Looks like the NCAA picked the wrong weasel to screw with in Sonny Vaccaro.
The press conference on April 7, 2008, was portrayed as a great moment for the sport of basketball. The NCAA and NBA had decided to come together to try to clean up summer basketball. NCAA President Myles Brand, NBA Commissioner David Stern and other stakeholders in basketball — college coaches, shoe company executives and AAU leaders — sat at a podium at the Final Four to announce their efforts.
They talked about what would eventually become iHoops, a for-profit organization run by the NCAA and NBA. The idea: Improve youth basketball coaching and officiating, help the skills of players, promote team play, and screen summer coaches and tournaments.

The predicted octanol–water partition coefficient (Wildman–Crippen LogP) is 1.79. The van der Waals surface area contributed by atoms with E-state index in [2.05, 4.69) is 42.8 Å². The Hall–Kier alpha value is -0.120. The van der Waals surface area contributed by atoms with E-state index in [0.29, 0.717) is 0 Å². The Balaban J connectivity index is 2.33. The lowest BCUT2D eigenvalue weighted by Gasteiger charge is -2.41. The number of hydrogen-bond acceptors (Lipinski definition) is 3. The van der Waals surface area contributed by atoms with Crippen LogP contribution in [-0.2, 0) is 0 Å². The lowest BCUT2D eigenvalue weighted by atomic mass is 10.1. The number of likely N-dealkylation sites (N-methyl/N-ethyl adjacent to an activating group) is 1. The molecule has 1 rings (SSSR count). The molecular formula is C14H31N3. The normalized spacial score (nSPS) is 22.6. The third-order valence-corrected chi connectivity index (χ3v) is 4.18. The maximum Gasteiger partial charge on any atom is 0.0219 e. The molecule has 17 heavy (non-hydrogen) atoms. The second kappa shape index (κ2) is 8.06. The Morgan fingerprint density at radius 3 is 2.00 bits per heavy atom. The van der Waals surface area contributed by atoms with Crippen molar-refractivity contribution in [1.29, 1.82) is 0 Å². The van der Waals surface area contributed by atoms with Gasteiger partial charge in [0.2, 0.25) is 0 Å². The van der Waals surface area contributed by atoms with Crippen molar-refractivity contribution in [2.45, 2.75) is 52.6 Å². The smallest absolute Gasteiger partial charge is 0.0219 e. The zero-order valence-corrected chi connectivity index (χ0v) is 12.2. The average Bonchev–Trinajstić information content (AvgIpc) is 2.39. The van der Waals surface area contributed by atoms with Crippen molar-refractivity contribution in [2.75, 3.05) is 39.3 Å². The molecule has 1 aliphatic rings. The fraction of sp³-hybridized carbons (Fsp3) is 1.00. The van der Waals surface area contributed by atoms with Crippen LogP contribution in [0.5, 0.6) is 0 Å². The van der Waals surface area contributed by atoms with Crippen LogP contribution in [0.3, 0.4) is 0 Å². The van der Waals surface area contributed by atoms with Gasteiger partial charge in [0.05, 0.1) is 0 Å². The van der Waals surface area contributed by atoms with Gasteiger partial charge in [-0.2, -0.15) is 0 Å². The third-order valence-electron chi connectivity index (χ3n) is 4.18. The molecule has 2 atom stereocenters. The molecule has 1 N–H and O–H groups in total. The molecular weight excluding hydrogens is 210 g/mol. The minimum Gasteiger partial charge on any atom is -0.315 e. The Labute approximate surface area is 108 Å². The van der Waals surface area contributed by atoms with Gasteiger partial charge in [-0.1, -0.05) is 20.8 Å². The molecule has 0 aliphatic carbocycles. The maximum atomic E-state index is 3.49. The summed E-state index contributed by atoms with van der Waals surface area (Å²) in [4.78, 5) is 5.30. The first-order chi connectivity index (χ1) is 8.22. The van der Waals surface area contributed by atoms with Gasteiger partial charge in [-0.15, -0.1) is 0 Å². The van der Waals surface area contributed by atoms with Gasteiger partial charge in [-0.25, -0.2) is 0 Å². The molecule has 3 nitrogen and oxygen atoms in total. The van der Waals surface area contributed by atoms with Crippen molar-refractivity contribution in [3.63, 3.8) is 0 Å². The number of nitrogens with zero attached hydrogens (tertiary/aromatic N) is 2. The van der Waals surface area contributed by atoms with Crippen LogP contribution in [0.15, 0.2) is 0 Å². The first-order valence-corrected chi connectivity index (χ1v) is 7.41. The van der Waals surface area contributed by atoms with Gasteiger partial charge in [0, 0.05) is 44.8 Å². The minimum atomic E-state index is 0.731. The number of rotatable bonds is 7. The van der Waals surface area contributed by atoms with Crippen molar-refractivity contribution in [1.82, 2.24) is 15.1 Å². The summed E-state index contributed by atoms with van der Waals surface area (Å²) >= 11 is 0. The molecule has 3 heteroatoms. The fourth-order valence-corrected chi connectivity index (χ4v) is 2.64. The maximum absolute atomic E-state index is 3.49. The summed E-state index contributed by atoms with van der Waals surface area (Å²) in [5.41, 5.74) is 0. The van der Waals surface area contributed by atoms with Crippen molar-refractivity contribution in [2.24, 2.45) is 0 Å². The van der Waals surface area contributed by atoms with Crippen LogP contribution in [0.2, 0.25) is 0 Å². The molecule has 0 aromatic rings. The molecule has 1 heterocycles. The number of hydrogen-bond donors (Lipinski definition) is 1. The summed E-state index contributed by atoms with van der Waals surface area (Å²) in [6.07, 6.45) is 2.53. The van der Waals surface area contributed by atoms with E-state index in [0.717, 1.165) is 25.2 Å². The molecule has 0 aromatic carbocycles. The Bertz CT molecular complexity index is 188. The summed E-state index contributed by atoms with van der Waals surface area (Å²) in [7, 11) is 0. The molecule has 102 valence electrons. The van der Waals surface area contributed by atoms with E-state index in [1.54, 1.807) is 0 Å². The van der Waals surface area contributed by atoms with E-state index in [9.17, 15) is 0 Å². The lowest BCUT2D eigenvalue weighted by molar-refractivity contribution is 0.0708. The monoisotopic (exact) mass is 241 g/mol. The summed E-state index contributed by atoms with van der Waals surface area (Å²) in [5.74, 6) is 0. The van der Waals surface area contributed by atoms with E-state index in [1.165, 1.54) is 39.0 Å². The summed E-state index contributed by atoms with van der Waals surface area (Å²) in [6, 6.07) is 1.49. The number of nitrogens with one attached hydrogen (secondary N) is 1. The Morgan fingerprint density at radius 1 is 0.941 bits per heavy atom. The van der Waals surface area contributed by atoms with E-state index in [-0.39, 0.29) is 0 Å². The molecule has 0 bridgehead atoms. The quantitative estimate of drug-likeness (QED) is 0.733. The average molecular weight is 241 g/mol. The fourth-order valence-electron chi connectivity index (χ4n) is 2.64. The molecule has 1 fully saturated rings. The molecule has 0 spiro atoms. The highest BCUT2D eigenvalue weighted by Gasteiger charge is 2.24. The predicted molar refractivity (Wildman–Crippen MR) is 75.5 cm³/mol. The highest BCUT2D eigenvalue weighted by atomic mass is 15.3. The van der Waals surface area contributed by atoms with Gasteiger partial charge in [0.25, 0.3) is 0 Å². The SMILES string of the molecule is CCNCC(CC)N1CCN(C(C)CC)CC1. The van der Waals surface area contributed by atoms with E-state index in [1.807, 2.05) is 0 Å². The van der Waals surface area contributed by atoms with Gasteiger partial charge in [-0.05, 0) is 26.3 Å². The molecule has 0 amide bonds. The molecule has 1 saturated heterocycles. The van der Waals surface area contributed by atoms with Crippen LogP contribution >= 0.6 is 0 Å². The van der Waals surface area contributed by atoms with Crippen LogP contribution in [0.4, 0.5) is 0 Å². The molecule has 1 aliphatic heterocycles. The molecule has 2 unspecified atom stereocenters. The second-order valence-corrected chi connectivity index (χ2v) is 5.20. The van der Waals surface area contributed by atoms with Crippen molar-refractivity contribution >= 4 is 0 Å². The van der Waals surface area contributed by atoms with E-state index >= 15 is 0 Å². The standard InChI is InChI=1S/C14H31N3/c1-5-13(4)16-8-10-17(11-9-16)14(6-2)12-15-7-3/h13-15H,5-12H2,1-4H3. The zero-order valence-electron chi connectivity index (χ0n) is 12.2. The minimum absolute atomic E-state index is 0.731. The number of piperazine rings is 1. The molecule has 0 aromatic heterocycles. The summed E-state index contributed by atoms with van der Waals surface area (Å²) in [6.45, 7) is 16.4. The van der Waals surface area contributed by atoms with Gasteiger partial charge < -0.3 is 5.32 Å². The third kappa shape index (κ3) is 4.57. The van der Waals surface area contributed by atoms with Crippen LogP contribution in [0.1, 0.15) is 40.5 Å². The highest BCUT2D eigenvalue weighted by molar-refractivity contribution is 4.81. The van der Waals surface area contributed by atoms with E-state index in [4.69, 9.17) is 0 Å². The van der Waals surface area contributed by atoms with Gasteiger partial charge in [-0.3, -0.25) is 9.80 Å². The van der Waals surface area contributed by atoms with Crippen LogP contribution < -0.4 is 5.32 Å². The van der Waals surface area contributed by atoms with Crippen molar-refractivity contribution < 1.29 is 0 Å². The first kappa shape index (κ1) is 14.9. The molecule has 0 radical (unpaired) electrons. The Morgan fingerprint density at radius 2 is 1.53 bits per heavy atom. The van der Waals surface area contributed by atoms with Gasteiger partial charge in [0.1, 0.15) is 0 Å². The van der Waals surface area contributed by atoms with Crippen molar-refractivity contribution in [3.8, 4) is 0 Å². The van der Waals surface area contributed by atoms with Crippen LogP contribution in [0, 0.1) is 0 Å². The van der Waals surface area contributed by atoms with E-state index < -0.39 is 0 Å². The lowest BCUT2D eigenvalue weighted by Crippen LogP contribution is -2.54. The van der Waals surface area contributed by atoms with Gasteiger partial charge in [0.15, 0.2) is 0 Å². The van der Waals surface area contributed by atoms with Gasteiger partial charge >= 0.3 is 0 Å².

Sonny Vaccaro, the former shoe marketer widely credited with inventing the summer basketball scene, seethed as he watched the news conference. No one, not even Vaccaro, could have imagined his anger from a Final Four news conference would result in the high-stakes Ed O’Bannon lawsuit scheduled for trial next week.
“That day convinced me that they are immoral because what they did — in front of the world while they were applauded — was say they were going to control 15-, 16- and 17-year-old kids who aren’t even in their system,” Vaccaro said. “Sure, it hurt, because it was everything they said I did, they were going to do to control these kids. They were going to put $50 million in a pot and create iHoops because they didn’t want them to go pro. I knew in my own mind: That’s antitrust. You can’t have professional and amateur controlling this group. The NCAA made the biggest mistake in their life that day, as far as I’m concerned.”
Never underestimate the power of greed, ladies and gentlemen.